We see this both in the Hebrew Scriptures and the New Testament. In the Old Testament there were the prophets who worked from the margins of the society of their day; even those who wrote the rest of the Hebrew Scriptures worked from the margins of the powerful empires of their time to construct theologies that could respond to oppression, theologies that spoke of the God Yahweh as one who liberated the poor, the downtrodden, the weak, and the oppressed. Obviously, Jesus himself worked from the margins, as did Paul and the other New Testament writers. This also means that, if Holy Scripture was written from the margins, we can only hope to understand it properly when we ourselves are immersed in the margins and read it from there. Luther read Scripture from the margins, and thus defended the right of the common people to interpret Scripture. He opposed those at the center who held Scripture in bondage, such as the pope and magisterium, who claimed that they alone could rightly interpret Scripture.

            This also means that true Lutheran theology cannot be done from the center but only from the margins. This is precisely what Luther’s “theology of the cross” is all about:a theology of the cross is a theology from the margins; a theology of glory is a theology ofthe center. Liberating theology, liberating historical research, liberating biblicalinterpretation, liberating worship, liberating pastoral theology: all of these can only emerge from the margins. That is therefore where the church needs to be, where pastors andtheologians need to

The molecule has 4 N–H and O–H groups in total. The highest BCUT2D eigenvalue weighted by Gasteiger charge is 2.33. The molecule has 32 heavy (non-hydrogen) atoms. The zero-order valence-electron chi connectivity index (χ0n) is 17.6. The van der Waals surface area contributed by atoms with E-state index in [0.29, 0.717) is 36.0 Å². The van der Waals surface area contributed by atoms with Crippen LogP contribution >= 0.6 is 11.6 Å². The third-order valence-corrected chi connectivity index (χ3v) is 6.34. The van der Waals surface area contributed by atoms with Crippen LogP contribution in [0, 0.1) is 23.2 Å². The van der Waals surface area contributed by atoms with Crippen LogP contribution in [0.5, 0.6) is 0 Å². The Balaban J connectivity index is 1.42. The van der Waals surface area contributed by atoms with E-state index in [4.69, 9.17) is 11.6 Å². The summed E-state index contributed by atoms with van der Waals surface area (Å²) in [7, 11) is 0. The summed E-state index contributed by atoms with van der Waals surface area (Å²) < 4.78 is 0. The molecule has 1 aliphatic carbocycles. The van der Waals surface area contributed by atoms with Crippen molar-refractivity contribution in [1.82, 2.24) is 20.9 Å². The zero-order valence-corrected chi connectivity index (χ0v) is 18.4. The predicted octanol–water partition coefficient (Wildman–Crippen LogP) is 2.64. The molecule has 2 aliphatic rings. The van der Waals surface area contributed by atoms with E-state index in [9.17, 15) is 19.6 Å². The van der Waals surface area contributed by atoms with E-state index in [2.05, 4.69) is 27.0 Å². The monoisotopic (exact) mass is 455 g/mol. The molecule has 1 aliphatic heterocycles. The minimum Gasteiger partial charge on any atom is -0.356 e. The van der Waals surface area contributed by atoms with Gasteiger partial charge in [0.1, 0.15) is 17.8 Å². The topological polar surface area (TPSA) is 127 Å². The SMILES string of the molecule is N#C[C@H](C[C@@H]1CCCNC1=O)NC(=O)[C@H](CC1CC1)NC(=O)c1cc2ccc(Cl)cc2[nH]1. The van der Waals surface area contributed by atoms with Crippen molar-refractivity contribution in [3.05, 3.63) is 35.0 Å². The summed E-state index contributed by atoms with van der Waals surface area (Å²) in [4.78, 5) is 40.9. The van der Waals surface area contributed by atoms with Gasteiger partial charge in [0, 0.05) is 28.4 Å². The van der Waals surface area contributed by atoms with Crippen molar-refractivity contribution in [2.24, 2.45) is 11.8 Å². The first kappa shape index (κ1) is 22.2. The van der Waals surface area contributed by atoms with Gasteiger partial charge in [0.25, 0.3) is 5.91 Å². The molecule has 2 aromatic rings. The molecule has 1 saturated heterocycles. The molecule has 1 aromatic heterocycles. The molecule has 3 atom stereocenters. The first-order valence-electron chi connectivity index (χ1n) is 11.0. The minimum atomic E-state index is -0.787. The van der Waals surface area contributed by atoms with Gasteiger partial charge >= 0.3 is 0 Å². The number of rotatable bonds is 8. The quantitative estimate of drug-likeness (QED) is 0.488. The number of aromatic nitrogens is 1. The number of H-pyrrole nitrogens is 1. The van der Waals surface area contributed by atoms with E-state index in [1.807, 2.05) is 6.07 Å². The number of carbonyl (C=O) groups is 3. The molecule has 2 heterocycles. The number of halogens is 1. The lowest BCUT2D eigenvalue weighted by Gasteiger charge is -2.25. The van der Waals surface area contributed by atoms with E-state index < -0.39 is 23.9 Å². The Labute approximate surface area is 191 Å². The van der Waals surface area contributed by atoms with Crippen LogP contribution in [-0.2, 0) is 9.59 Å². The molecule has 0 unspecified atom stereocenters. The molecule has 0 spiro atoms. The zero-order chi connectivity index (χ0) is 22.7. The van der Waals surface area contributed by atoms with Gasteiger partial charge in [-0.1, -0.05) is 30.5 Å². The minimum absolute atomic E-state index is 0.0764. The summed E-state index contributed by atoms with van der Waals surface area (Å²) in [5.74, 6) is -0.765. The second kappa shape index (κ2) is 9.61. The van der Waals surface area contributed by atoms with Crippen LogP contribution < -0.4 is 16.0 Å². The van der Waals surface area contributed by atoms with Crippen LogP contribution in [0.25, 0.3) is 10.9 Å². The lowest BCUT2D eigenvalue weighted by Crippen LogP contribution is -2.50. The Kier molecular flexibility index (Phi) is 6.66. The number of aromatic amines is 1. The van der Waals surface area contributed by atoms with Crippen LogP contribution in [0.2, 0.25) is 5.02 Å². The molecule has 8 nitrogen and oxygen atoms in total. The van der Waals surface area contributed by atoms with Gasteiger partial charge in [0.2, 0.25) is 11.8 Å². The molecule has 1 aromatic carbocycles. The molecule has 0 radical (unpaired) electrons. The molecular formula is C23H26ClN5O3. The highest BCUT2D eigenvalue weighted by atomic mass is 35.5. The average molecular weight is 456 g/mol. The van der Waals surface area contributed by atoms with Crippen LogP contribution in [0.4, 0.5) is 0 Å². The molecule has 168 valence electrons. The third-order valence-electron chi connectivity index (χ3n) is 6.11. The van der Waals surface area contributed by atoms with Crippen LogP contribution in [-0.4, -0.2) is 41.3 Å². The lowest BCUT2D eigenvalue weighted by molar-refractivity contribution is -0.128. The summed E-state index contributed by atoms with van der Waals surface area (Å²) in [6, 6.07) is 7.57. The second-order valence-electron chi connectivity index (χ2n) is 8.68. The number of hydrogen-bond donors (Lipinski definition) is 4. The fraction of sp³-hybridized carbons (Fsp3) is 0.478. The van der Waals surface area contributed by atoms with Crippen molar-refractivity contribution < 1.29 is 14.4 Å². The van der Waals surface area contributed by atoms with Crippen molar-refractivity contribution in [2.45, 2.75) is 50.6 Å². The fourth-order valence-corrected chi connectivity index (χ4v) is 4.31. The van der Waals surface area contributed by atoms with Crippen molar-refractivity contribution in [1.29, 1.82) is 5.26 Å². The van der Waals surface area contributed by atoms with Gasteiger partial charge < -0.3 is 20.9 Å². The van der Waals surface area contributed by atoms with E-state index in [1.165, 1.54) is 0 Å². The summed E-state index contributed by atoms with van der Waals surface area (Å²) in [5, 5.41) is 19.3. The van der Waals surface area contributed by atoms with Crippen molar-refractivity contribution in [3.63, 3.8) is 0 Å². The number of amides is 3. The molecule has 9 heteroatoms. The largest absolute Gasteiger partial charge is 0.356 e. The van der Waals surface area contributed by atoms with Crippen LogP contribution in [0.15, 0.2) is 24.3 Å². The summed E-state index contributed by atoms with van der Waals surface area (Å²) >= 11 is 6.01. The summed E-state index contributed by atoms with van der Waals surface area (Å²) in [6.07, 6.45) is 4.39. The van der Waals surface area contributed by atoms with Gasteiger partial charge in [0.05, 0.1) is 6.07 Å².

be, where students who study theology and professors who teachtheology need to be. The first task of mission is that we become immersed in the margins ofour world and get others immersed in them. Those of us who teach theology must not only go out with our students to the margins, but also bring those margins into the classroom together with our students. Those of us who serve as pastors must not only go out to the margins of our world, but constantly be bringing those margins into our church and being immersed with our members in those margins. Only when we have been and continue to be in the margins can we do our theology and read our Scripture, in dialogue with others in the margins. That is what we learn from Martin Luther and Gustavo Gutiérrez, and from Jesus himself. Only in that way can we proclaim today a gospel that is truly liberating, the gospel of Jesus Christ.

David A. Brondos

Mexco City, Mexico

Revised April 2010

Published on on Oct. 31, 2017

[1] American edition of Luther’s Works (hereafter LW), ed. Jaroslav J. Pelikan and Helmut T. Lehmann (Philadelphia: Fortress Press and St. Louis: Concordia, 1955-1986), 31:330-376.

[2] Gustavo Gutiérrez, A Theology of LiberationHistory, Politics, and Salvation, Rev. ed., ET (Maryknoll, N.Y: Orbis, 1988).